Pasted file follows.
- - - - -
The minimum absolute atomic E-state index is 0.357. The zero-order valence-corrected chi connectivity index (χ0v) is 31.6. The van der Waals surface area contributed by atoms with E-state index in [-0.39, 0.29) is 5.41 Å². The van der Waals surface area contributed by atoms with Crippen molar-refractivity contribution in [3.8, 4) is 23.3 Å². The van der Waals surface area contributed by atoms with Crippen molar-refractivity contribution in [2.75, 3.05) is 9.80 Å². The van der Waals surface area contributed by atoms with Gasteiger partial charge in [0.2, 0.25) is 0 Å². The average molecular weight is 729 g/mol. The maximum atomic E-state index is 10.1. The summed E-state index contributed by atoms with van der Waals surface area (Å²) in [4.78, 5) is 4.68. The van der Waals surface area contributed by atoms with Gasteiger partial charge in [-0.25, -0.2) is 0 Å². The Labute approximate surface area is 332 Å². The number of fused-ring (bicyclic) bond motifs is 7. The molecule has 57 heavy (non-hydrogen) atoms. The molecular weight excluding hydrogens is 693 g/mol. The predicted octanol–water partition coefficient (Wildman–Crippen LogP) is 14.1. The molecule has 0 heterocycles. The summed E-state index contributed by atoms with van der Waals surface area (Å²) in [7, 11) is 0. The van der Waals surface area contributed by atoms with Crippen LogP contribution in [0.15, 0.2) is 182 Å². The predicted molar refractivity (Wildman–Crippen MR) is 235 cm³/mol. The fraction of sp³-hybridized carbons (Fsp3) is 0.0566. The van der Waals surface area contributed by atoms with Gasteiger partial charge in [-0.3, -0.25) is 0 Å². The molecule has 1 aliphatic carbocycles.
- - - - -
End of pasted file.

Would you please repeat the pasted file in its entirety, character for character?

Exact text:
The minimum absolute atomic E-state index is 0.357. The zero-order valence-corrected chi connectivity index (χ0v) is 31.6. The van der Waals surface area contributed by atoms with E-state index in [-0.39, 0.29) is 5.41 Å². The van der Waals surface area contributed by atoms with Crippen molar-refractivity contribution in [3.8, 4) is 23.3 Å². The van der Waals surface area contributed by atoms with Crippen molar-refractivity contribution in [2.75, 3.05) is 9.80 Å². The van der Waals surface area contributed by atoms with Gasteiger partial charge in [0.2, 0.25) is 0 Å². The average molecular weight is 729 g/mol. The maximum atomic E-state index is 10.1. The summed E-state index contributed by atoms with van der Waals surface area (Å²) in [4.78, 5) is 4.68. The van der Waals surface area contributed by atoms with Gasteiger partial charge in [-0.25, -0.2) is 0 Å². The Labute approximate surface area is 332 Å². The number of fused-ring (bicyclic) bond motifs is 7. The molecule has 57 heavy (non-hydrogen) atoms. The molecular weight excluding hydrogens is 693 g/mol. The predicted octanol–water partition coefficient (Wildman–Crippen LogP) is 14.1. The molecule has 0 heterocycles. The summed E-state index contributed by atoms with van der Waals surface area (Å²) in [7, 11) is 0. The van der Waals surface area contributed by atoms with Crippen LogP contribution in [0.15, 0.2) is 182 Å². The predicted molar refractivity (Wildman–Crippen MR) is 235 cm³/mol. The fraction of sp³-hybridized carbons (Fsp3) is 0.0566. The van der Waals surface area contributed by atoms with Gasteiger partial charge in [-0.3, -0.25) is 0 Å². The molecule has 1 aliphatic carbocycles.